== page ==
Assume we have a data frame in Python Pandas that looks like this:

df = pd.DataFrame({'vals': [1, 2, 3, 4], 'ids': [u'aball', u'bball', u'cnut', u'fball']})

Or, in table form:

ids    vals
aball   1
bball   2
cnut    3
fball   4

How do I filter rows which contain the key word "ball?" For example, the output should be:

ids    vals
aball   1
bball   2
fball   4

4 Answers 4

In [3]: df[df['ids'].str.contains("ball")]
     ids  vals
0  aball     1
1  bball     2
3  fball     4
  • 25
    How would you invert this to find all the rows that did not contain the string? Commented Mar 1, 2017 at 9:50
  • 101
    @user4896331 - df[~df['ids'].str.contains("ball")], ~ negates the condition
    – Amit
    Commented Mar 1, 2017 at 12:57
  • If it was a specific word, to negate, could you also use: df = df[df.id != "ball"]
    – Brian
    Commented Apr 26, 2017 at 17:59
  • @Brian - Yes, in the above df you can try df = df[df.ids != "aball"] to see it in action.
    – Amit
    Commented Apr 27, 2017 at 2:03
  • @Amit: I need to access columns by id instead of name. However trying str gives me an error [AttributeError: 'DataFrame' object has no attribute 'str'] Does new pandas not support it or is it because of number based access? Commented Oct 23, 2017 at 10:01
df[df['ids'].str.contains('ball', na = False)] # valid for (at least) pandas version 0.17.1

Step-by-step explanation (from inner to outer):

  • df['ids'] selects the ids column of the data frame (technically, the object df['ids'] is of type pandas.Series)
  • df['ids'].str allows us to apply vectorized string methods (e.g., lower, contains) to the Series
  • df['ids'].str.contains('ball') checks each element of the Series as to whether the element value has the string 'ball' as a substring. The result is a Series of Booleans indicating True or False about the existence of a 'ball' substring.
  • df[df['ids'].str.contains('ball')] applies the Boolean 'mask' to the dataframe and returns a view containing appropriate records.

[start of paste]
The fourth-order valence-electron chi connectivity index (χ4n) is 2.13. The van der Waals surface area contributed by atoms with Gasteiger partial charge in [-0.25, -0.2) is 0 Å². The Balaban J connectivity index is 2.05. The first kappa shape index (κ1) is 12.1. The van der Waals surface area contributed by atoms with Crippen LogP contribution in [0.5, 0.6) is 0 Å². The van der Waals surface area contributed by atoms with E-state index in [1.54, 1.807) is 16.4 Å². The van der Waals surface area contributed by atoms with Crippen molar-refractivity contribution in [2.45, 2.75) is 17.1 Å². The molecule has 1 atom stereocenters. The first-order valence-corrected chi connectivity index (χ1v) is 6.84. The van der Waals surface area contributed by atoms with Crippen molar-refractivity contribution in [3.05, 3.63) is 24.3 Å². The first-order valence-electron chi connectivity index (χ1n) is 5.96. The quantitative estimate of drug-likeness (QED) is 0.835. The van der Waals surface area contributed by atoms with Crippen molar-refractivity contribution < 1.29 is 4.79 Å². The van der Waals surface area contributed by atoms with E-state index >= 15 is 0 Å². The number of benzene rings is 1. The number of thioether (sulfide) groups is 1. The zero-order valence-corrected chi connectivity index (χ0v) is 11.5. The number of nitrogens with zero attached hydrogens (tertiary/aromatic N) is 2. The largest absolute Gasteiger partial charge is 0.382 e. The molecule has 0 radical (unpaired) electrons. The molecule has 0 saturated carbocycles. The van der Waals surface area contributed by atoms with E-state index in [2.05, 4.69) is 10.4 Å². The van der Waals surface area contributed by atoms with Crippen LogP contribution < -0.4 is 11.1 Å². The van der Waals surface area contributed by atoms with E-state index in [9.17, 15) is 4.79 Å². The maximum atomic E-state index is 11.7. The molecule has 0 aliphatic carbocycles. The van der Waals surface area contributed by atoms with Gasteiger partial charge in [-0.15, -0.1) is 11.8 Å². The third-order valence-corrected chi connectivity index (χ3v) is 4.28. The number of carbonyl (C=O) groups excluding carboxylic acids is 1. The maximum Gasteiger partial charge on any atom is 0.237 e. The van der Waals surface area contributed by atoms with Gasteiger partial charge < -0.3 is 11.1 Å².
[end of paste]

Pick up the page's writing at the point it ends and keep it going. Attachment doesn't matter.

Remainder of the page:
• na = False removes NA / NaN values from consideration; otherwise a ValueError may be returned.
  • Could you explain what that code is doing and how it works, please?
    – Kevin
    Commented Jan 16, 2015 at 1:36
  • How to work with partial match and grab the remaining string with the partial match '#':str something like this?
    – Sitz Blogz
    Commented Jun 28, 2016 at 1:50
  • 6
    Absolutely love it when someone does a step-by-step explanation. It really helps with comprehension! Commented Mar 1, 2017 at 9:49
  • 4
    And if you substitute 'ball' with '|'.join(list_of_balls) one can apply a list of strings to the search. While the '|'.join(list_of_balls) creates a RegEx with OR to search for vaild strings
    – venti
    Commented Sep 1, 2017 at 8:38
  • 5
    Note that you can make the filter case insensitive adding case=False, reuslting in df[df['ids'].str.contains('ball', case=False,na = False)]
    – Antonio
    Commented Jun 26, 2020 at 8:43
>>> mask = df['ids'].str.contains('ball')    
>>> mask
0     True
1     True
2    False
3     True
Name: ids, dtype: bool

>>> df[mask]
     ids  vals
0  aball     1
1  bball     2
3  fball     4
  • 3
    This should be the accepted answer. Commented Feb 26, 2020 at 18:50

If you want to set the column you filter on as a new index, you could also consider to use .filter; if you want to keep it as a separate column then str.contains is the way to go.

Let's say you have

df = pd.DataFrame({'vals': [1, 2, 3, 4, 5], 'ids': [u'aball', u'bball', u'cnut', u'fball', 'ballxyz']})

       ids  vals
0    aball     1
1    bball     2
2     cnut     3
3    fball     4
4  ballxyz     5

and your plan is to filter all rows in which ids contains ball AND set ids as new index, you can do

df.set_index('ids').filter(like='ball', axis=0)

which gives

aball       1
bball       2
fball       4
ballxyz     5

But filter also allows you to pass a regex, so you could also filter only those rows where the column entry ends with ball. In this case you use

df.set_index('ids').filter(regex='ball$', axis=0)

aball     1
bball     2
fball     4

Note that now the entry with ballxyz is not included as it starts with ball and does not end with it.

If you want to get all entries that start with ball you can simple use

df.set_index('ids').filter(regex='^ball', axis=0)


ballxyz     5

The same works with columns; all you then need to change is the axis=0 part. If you filter based on columns, it would be axis=1.

  • Just saw your post as I was looking for a similar solution. I used the filter method you mentioned but failed to get desired results. The question is here Would you mind taking a look nad see if there's anything wrong with my code/method? IMO it shall be super simple albeit my being unable to make it work.
    – Bowen Liu
    Commented Sep 13, 2018 at 21:05
  • @BowenLiu: I added an answer there, please check whether that works for you.
    – Cleb
    Commented Sep 13, 2018 at 21:36
  • Just got on my laptop for the night. Will do that real soon, thank you so much.
    – Bowen Liu
    Commented Sep 14, 2018 at 1:20
  • Note that contains also works with regex, the wording in this answer is a tiny bit misleading in that regard.
    – Puff
    Commented Apr 27, 2022 at 23:30

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